Plaintiff and defendant agree that the best interests of the children are the prime consideration of the trial court in determining the question of custody. Serotzke v. Serotzke, 335 Ill. App. 485, 82 N.E.2d 375; Dunning v. Dunning, 14 Ill. App.2d 242, 144 N.E.2d 535; Schmidt v. Schmidt, 346 Ill. App. 436, 105 N.E.2d 117. Plaintiff goes further, however, and contends that the best interests doctrine requires custody to be awarded to the mother unless she is shown to be unfit. In Nye v. Nye, 411 Ill. 408, 104 N.E.2d 218, the court said at page 414:

"Under our divorce statute the court is clothed with a large discretion in determining to which parent a child will be given. It is usual in such cases, due to the tender years of the child and in consideration of its best interests, to entrust its care and custody to the mother, she being a fit and proper person to rear the child. (Miner v. Miner, 11 Ill. 43; Draper v. Draper, 68 Ill. 17.) The maternal affection is more active and better adapted to the care of the child. Especially this is true in the case of a minor daughter, where the care and guidance of a mother's hand is doubly important. This principle has become so well fixed and followed in this State that this Court had not in recent years been called to rule upon it. Therefore, compelling evidence must be presented, proving the mother to be an unfit person, to cause the custody of her minor daughter to be denied her, or there must be a positive showing that to deny custody to the mother would be for the best interest of the child."

The above case is distinguishable from the one at hand in two apparent aspects. First, the Nye case dealt with a woman who had been denied custody originally because she was living with a man other than her husband, whereas the case at hand involves mental illness. Secondly, the mother in Nye introduced positive evidence of reform by showing that she had since married the man involved, and therefore was no longer conducting her affairs in an adulterous manner. Mrs. Corcoran presented no positive evidence of recovery other than statements by herself and her brother, both laymen in the field of mental health, to the effect that she was then able to properly care for her children. Defendant, on the other hand, refers us to Osborn v. Hufsey, 44 Ill. App.2d 157, 194 N.E.2d 556, (abstract), a case factually similar to Nye, in which the court said:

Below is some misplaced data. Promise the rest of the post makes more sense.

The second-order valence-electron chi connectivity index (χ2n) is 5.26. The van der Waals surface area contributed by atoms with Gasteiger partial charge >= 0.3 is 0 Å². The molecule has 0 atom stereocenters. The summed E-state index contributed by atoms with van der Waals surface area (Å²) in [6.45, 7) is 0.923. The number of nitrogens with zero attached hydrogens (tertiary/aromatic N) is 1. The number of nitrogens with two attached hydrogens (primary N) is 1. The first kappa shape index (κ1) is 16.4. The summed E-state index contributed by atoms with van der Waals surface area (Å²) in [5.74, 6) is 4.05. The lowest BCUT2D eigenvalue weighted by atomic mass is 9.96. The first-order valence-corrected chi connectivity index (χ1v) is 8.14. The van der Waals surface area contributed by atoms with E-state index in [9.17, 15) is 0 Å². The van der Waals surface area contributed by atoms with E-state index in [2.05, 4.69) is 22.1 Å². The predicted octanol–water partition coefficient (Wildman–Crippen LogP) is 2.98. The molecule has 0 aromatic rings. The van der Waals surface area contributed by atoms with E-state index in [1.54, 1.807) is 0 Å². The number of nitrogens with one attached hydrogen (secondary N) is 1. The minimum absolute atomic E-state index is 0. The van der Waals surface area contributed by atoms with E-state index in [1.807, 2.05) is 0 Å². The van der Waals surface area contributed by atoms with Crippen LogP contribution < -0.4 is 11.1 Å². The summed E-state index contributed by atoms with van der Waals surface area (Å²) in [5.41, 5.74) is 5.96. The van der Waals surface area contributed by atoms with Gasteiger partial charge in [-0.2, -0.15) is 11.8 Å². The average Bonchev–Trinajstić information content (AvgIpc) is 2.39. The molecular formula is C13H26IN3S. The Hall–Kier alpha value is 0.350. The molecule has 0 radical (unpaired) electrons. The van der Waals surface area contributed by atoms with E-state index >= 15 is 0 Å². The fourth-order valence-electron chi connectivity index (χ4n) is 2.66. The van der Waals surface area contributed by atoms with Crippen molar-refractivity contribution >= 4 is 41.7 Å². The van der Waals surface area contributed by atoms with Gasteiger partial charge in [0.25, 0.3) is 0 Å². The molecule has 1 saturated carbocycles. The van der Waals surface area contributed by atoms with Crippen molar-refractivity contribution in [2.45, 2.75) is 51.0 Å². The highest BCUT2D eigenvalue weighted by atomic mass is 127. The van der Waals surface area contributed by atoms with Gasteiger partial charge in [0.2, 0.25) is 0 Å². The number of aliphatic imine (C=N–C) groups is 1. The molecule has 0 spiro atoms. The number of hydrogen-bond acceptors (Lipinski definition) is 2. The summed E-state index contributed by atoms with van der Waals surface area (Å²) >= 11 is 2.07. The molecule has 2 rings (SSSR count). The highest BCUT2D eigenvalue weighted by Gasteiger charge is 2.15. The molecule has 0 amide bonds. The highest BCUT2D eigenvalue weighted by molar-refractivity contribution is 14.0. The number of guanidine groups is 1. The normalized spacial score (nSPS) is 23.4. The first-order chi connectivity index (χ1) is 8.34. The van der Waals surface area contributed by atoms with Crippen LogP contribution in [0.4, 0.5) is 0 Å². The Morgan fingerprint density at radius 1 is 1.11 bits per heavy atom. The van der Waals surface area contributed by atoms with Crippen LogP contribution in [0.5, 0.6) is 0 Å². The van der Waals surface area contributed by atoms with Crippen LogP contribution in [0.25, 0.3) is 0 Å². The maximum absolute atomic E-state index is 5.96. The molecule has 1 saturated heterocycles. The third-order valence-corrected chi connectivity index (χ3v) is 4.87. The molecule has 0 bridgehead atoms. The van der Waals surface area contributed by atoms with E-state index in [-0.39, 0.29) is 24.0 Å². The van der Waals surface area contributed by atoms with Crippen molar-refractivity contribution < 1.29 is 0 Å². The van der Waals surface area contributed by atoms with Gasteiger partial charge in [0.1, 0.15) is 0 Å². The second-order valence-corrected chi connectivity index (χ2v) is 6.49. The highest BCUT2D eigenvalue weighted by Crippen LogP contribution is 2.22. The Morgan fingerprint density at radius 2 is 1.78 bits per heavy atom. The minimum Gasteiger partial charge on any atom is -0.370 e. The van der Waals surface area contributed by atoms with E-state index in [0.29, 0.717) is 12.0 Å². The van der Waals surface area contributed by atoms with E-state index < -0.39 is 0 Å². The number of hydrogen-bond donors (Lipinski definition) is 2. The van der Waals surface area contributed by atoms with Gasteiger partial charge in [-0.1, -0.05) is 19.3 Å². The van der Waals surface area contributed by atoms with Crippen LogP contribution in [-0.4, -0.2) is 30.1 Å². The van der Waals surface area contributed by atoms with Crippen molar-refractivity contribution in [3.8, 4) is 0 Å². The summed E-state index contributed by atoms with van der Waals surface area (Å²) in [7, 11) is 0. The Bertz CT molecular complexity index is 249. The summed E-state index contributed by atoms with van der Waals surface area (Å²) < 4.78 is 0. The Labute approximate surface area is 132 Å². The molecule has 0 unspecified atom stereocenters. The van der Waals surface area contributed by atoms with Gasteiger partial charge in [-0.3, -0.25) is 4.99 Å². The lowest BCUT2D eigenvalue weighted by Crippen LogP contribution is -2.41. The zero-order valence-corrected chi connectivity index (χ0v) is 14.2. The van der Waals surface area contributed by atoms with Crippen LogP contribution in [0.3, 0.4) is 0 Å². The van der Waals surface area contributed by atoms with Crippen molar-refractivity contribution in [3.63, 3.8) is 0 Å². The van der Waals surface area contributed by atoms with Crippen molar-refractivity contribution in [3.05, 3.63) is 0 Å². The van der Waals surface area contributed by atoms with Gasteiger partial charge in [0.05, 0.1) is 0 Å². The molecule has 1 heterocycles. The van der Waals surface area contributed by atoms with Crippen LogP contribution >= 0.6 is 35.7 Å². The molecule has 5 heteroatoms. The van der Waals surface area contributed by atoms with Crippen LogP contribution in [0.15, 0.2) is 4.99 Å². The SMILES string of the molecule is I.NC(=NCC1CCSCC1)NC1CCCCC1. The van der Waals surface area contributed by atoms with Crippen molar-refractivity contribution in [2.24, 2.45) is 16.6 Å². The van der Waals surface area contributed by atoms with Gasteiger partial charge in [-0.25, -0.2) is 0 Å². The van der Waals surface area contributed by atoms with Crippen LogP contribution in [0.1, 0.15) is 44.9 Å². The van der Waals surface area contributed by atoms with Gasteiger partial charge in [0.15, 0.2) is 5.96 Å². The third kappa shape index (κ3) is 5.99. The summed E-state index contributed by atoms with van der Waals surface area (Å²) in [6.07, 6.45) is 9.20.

"On appeal in this Court it is the contention of the mother that such decree (denial of custody to her) was erroneous since there was no finding that the appellant was an unfit person, and that there was insufficient evidence otherwise to justify a change of custody.

"The trial Court found that the home of the mother was not a fit, suitable, or proper home for the minor children and ordered a change of custody accordingly. This finding of the Court could have been justified by evidence as to the crowded conditions of the home and that the man to whom the mother was now married was a person of such character that children of tender years should not be associated with him (Serotzke v. Serotzke, 335 Ill. App. 485). It was unnecessary that the Court make a finding that the mother was an unfit person to have custody of the children."

We feel that in the instant case the trial court could have found that the plaintiff's history of mental illness added to a failure on her part to give medical evidence of recovery, justified that court in awarding custody to the father, about whom there ...